A sarcastic soufflé
Joel and Ethan Coen's Burn After Reading (2008) is their first feature film after last year's No Country for Old Men and by most standards it's a diminishment. Less ambitious, less grave (where No Country dealt with an inexorable, implacable mortality, in Burn mortality acts more like a caffeinated jack-in-the-box), less demanding of its audiences, it seems to resemble in tone and level of cynicism the kind of dry, dark comedies the Coens have made through the years, starting with--but their works have always been comic, from the ironic noir of Blood Simple (1984) through the leisurely narrative knots of Miller's Crossing (1990--arguably their finest) to the small-town caricatures of Fargo (1996).
No Country may be their least typical work, taking for its source (and tone, and essential spirit) a novel by Cormac McCarthy; there's a mournful, elegiac feel to the book that's entirely new to the Coens, a sense that the novel--and film adapted from it--values life and cares about its passing too much to fail to take it seriously, more seriously than the Coens ever have. It was enough to push people's sympathies over the edge, I suppose, to the point that the Coens have won commercial success, near-unanimous raves, and--finally--that collection of gold doorstops Hollywood values so highly.
And yet--for some reason I much prefer the Coens' latest. Yes it's less ambitious, yes it doesn't stretch or lead them over relatively unfamiliar (at least not in obvious ways) ground, yes it gives one the impression of the Coens tossing off an entertainment--a trifle--to their fans while their next major work gestates. But comfortable Coens are, it seems, confident Coens, with the effrontery that's their hallmark--where with No Country they seem subdued, cowed even, by McCarthy's reputation, dealing with their own material they're able to bring to Burn the spark that I thought was missing in No Country.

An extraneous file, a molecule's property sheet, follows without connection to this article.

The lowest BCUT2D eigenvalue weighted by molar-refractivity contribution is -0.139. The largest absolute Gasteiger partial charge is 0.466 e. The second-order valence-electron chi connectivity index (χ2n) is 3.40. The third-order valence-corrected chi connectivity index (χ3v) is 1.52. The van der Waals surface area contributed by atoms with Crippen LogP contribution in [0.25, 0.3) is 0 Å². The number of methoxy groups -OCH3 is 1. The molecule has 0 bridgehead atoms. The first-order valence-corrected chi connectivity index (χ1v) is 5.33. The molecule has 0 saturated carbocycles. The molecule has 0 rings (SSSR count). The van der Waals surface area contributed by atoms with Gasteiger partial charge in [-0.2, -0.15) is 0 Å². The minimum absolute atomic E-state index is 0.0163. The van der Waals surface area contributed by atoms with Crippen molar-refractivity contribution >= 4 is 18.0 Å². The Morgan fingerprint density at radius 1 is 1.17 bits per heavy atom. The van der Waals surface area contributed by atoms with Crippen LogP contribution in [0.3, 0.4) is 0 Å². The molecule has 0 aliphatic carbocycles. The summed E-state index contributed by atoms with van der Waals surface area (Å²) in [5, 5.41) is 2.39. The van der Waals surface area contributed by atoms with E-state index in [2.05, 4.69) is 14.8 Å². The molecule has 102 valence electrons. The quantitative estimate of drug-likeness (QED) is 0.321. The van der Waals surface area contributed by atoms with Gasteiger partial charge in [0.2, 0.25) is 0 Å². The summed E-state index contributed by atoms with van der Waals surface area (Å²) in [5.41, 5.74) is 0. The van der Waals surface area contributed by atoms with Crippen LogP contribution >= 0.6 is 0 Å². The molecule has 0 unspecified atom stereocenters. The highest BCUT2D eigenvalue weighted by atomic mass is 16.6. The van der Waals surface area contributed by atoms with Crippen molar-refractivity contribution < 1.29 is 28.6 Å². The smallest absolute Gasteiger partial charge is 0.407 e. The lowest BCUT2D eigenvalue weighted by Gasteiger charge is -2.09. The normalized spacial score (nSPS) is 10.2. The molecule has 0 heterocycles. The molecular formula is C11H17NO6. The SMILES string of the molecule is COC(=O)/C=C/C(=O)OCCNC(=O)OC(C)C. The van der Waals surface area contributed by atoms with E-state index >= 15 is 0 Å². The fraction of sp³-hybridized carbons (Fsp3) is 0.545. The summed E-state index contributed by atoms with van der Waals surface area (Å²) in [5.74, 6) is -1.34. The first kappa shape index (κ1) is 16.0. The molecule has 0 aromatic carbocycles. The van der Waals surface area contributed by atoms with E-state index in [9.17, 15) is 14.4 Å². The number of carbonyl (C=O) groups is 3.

It isn't as if the novel was all that much--a strange man of indeterminate ethnicity with a hideous pageboy haircut (admittedly the Coens' own addition) wielding a captive bolt pistol isn't exactly my idea of fearsome Death (check out Fritz Lang's Der Mude Tod (Destiny, 1921) for a more persuasive figure). The book alternated between a chase and endless musings on death and dying; its self-absorption seemed muted and puny compared to McCarthy's later, much more superior The Road, where the writer's traditionally lean prose is given tremendous emotional and dramatic force by the love of a doomed father for his doomed son. If No Country was a commercial success, I submit, that may be because of the Coens' crisp staging of McCarthy's action sequences; if a critical success, I submit that may be thanks to all the people snowed under by news of the brothers adapting the work of a major literary figure.
Which leads us back to Burn. Hardly anything weighty in Burn, an airy concoction with a decidedly acrid taste--a sarcastic soufflé, if you will. The Coens have traded the wide spaces of the American Southwest for the gray streets and hallways of the Capitol Beltway, turned in the realist acting of the No Country cast (excepting Javier Bardem's Anton Chigurh, who's basically the Terminator in an absurd bob cut (Bardem reportedly took one look at himself and said "I won't get laid for the next two months")) for the more energetic mugging of Brad Pitt, Frances McDormand, John Malkovich and George Clooney. This is farce, low farce, and the Coens play it perfectly: close in to catch every twisted expression, and in long takes that allow the performers to whip their comic inertia into a lather (I'd love to see the Coens tackle Oscar Wilde--not only do the sensibilities mesh, so does the pacing, somehow brisk and deliberate at the same time).